Abstract

This paper gives an overview of the Belgian low and intermediate level waste management.

Belgium now has a lot of nuclear installations: 7 power reactors operated by Electrabel, which provide some 60% of the country’s electricity; 3 research reactors operated by SCK/CEN, one of which is now being dismantled; 2 fuel assembly fabrication plants: FBFC producing UO2 and Belgonucléaire producing MOX; 1 fuel reprocessing plant: EUROCHEMIC, now being dismantled; a lot of class 2, 3 and 4 installations.

Apart from these categories, there is also the “nuclear liability” in the form of waste held at the Belgoprocess site, which is owned by the state or by ONDRAF/NIRAS.

With such a variety of installations, the types of waste involved are of course also very varied, ranging from solid waste carrying a risk of pathogens contaminated by tracer materials in hospitals or the pharmaceutical industry, to vitrified waste from the reprocessing of nuclear fuel.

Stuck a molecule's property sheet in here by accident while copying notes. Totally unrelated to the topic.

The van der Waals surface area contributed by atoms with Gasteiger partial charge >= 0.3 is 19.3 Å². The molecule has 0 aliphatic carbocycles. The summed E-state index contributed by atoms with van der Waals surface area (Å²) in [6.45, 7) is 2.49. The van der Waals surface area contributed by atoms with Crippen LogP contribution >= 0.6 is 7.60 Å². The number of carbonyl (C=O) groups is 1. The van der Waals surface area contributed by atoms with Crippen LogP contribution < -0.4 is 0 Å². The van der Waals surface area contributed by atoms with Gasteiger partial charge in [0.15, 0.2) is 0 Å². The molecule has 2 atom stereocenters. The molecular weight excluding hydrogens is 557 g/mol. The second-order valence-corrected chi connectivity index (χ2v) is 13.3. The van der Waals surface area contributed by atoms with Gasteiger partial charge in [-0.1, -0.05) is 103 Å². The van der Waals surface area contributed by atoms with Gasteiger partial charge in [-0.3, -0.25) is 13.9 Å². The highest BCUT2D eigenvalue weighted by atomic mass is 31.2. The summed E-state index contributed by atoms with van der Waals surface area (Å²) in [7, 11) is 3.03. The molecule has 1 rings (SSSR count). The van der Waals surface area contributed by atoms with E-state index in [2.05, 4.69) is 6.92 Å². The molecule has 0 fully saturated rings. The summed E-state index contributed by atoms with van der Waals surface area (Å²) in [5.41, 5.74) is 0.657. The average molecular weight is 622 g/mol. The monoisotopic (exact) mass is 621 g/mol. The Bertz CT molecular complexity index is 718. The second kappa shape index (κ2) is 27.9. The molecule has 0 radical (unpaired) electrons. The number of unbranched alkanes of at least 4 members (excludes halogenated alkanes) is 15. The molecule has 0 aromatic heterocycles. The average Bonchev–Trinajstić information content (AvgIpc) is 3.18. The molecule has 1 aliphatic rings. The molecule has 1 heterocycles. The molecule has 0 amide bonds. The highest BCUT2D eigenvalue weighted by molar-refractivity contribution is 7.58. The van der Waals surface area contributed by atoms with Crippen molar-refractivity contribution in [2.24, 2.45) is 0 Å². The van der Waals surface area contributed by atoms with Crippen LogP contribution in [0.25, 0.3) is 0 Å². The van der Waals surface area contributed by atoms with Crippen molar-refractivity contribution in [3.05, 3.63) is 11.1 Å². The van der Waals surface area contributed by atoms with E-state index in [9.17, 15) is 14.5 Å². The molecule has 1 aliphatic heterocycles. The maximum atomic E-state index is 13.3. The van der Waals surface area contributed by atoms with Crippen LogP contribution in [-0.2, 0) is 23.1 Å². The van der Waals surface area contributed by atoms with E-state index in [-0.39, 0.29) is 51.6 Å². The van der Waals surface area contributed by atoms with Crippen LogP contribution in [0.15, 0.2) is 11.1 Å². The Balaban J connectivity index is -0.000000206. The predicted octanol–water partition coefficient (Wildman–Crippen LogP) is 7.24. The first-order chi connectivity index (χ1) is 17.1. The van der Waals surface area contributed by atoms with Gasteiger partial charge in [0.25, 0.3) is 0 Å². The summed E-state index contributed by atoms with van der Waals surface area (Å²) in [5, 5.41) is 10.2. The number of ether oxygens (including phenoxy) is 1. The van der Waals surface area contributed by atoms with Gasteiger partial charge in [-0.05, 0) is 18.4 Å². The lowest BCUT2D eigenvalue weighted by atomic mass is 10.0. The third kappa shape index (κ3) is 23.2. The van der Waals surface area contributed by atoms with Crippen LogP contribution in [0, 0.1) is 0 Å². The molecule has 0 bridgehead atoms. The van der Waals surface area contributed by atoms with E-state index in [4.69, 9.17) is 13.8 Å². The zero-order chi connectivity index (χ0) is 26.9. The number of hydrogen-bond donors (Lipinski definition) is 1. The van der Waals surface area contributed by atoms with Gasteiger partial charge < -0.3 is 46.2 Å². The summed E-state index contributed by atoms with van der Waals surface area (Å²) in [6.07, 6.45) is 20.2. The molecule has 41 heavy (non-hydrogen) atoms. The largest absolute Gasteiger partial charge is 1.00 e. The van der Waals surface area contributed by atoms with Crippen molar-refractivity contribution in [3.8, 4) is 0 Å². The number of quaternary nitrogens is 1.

This diversity has led to the construction of a relatively high number of processing and conditioning plants within Belgoprocess.

There are also conditioning installations in both nuclear power stations: cementation of filters, cementation of boron concentrate, and cementation or polymerisation of resins.

Over the past few years the waste producers have put considerable efforts into meeting the ONDRAF/NIRAS requirements for radiological characterisation, i.e. determining the activity of over 20 “critical” isotopes according to a method approved by ONDRAF/NIRAS. This characterisation is carried out both on current production and on materials stored since dumping at sea was halted.

The forecast for the amount of category A waste produced is now 60,000 m3, including decommissioning waste.

The requirement for each country to develop a burial solution within its own frontiers will create significant extra cost for the Belgian waste producers, whether public or private, despite their relatively large electronuclear programme.

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